If onboard climate control systems fail, then using industrial components gives engineers and technicians time to take corrective action before failure spreads and creates unexpected downtime.


2. Warranties & Product Availability

It’s very important to work with reputable OEMs that stand behind their work for the long haul—companies that support their components without forcing you to make bill of material changes and seek out recertifications as time goes on.


The more critical the components are to single and group EV charging station deployments, the more important the warranties and product availability become to make sure they’re supported and easy to find over the long term.


Admittedly, even the best products can fail in operation. There are certain criteria you should consider to make sure this happens as infrequently as possible.


For example, mean time between failures (MTBF) is a good measure of how reliable a given EV charging station unit may be. If the product fails, then the mean time to replace (MTTR) suggests how quickly a system relying on those parts can be restored.


3. Safety Certifications

Because EV charging stations are used by the public, they need to be certified to standards that guarantee safety for people and other pieces of equipment that meet them.


Station design often requires rigorous testing. Using components that come with their own safety certifications can make the testing process much easier.


4. Scalability

Systems can be deployed as standalone units or as part of a cluster of several units. Individual units need to be completely self-contained—meaning they include everything they need onboard – whereas clustered units can share resources to lower the per-unit cost.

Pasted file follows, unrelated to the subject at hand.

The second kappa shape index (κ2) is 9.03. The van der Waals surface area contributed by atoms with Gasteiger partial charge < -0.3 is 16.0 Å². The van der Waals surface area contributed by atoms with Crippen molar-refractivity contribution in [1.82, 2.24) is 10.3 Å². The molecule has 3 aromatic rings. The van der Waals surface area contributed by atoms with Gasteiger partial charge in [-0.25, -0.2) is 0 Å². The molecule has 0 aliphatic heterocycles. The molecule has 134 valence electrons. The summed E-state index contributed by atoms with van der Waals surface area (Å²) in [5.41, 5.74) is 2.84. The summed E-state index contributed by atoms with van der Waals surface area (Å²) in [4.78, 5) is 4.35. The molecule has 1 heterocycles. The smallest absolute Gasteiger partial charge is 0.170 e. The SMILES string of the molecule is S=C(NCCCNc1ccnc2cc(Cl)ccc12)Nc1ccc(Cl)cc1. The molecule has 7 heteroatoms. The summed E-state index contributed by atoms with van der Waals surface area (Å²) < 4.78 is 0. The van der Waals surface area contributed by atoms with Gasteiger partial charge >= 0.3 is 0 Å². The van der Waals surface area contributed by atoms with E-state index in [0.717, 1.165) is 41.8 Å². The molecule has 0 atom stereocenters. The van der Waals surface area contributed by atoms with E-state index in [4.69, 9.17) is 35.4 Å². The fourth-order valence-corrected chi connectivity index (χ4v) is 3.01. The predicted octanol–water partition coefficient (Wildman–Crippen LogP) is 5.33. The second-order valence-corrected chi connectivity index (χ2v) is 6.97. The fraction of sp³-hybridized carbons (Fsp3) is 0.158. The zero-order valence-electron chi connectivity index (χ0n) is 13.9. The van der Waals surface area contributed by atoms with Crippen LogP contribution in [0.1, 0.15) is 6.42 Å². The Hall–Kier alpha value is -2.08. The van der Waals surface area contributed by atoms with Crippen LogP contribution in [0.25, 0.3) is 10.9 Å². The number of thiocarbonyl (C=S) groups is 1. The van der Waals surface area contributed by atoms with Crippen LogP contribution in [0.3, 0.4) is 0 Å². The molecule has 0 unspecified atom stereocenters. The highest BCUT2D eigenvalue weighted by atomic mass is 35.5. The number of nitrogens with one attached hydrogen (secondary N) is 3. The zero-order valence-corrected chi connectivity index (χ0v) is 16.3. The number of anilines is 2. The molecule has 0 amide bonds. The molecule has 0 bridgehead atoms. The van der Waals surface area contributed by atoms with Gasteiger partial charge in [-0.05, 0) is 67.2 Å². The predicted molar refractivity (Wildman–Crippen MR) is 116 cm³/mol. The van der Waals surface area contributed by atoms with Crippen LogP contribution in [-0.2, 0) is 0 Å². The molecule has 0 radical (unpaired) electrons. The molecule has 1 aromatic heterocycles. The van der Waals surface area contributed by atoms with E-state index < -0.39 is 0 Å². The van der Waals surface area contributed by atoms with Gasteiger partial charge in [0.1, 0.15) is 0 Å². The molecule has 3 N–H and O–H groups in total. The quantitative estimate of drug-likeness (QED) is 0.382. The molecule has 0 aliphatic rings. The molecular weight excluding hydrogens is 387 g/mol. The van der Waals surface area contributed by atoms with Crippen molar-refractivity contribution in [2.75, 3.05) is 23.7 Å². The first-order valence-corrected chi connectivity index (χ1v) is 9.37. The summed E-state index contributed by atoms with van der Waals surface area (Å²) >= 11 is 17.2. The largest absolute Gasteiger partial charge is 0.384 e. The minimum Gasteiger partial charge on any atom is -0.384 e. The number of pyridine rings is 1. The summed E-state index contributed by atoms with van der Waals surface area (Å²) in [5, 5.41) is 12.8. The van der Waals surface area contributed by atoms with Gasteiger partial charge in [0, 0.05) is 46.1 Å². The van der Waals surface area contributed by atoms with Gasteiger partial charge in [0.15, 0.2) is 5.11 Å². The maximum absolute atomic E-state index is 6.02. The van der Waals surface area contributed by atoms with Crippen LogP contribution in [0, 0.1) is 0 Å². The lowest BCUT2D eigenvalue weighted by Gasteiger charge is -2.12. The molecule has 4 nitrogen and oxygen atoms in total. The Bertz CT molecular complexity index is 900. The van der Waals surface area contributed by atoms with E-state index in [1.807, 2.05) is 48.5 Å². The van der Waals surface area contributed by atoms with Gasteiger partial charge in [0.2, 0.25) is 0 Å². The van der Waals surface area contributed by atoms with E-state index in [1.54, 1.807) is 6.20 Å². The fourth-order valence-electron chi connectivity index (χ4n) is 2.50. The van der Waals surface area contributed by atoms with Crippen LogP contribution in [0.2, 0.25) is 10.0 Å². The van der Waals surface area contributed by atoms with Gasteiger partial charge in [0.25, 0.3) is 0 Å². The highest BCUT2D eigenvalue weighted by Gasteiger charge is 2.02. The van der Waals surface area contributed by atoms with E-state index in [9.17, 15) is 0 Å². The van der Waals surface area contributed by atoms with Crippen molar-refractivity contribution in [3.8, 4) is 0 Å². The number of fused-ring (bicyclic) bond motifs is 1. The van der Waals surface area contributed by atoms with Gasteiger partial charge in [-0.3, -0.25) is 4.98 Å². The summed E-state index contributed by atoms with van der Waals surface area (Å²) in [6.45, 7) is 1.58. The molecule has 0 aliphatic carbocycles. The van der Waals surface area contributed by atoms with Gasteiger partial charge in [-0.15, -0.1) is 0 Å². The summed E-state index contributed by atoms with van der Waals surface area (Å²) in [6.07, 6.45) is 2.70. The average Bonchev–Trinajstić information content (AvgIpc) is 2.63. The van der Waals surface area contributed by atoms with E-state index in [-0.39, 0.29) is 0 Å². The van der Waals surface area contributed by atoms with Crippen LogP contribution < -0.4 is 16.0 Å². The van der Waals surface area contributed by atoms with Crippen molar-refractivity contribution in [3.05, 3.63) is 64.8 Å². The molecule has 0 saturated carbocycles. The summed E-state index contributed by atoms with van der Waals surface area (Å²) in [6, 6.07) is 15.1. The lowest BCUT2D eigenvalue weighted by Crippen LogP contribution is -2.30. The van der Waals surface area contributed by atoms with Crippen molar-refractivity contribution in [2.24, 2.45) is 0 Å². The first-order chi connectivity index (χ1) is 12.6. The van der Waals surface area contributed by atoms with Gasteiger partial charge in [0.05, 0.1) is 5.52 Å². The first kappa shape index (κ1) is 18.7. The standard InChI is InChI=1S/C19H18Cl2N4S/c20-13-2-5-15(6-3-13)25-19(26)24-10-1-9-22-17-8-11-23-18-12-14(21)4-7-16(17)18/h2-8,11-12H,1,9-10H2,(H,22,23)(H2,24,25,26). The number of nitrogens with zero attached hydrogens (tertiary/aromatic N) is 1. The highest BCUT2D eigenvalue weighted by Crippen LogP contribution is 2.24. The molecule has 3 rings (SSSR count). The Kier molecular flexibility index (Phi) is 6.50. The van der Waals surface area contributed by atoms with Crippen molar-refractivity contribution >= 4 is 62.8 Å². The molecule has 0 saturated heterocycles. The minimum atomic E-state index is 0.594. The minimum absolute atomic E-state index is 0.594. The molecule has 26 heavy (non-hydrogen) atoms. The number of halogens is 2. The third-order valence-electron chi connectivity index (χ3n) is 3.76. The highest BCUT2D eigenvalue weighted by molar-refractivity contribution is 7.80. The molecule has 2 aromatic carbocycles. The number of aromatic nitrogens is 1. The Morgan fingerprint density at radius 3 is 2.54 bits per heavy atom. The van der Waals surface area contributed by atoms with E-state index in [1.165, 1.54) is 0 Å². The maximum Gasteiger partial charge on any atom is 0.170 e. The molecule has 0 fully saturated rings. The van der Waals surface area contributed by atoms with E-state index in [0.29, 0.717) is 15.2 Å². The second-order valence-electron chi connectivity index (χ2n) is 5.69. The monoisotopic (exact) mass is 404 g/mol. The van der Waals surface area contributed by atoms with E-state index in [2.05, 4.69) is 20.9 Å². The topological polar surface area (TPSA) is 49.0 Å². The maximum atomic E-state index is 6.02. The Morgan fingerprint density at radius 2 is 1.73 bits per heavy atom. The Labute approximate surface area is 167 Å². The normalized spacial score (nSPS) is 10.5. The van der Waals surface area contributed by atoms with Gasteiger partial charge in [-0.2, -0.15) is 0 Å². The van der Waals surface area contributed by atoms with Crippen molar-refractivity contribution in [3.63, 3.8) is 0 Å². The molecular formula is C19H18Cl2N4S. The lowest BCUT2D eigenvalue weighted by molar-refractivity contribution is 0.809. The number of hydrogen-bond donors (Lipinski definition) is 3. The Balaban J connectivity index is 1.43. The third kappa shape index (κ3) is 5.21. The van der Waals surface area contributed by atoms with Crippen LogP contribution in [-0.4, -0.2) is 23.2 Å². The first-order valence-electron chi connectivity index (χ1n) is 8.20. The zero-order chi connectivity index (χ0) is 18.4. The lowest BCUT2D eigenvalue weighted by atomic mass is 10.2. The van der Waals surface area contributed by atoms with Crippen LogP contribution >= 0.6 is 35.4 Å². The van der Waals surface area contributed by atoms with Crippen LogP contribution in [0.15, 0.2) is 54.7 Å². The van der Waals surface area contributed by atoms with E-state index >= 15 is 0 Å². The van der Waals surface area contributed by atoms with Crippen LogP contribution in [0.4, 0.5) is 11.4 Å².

The best designs for charging stations should include the capacity to scale by utilizing components from one kiosk to support the operation of another. Using the same components to support both operating models without inflating product cost gives designers an easily scalable platform to work from.


A hardened industrial edge compute device allows you to deploy custom software onboard the charging station so it can be close to the action to do the best. Integral to this edge platform is persistent VPN connection to a public or private cloud.


Network providers often offer special capabilities to secure connections. Whether the connection goes through an open network or not, it will eventually hit the internet. A VPN is an easy solution to make sure your data stays secure along its end-to-end journey.


How Belden Can Support EV Charging Stations


When designing an EV charging system, there’s certainly lots to consider—from reliability to warranties. We know it can seem very daunting. Fortunately, Belden has a scalable, cost-effective, end-to-end solution specifically intended for EV charging stations.


  • Belden Horizon uses the Persistent Data Network (PDN) to provide an always-on, always-secure VPN connection for secure remote monitoring and access
  • ProSoft ICX35 provides a dedicated cellular connection on your carrier of choice to host encrypted VPN tunnels
  • Hirschmann BRS20-4TX-EEC or BRS20-8TX-EEC offer a cost-effective layer 2 switch to create a localized OT network with a managed interface and advanced security features
  • Hirschmann OpEdge-8D can be an addition to the solution that provides a multi-port edge compute platform managed by Belden Horizon


Stay tuned to our blog to learn more later this year! For now, discover more about the industrial edge and industrial edge compute devices.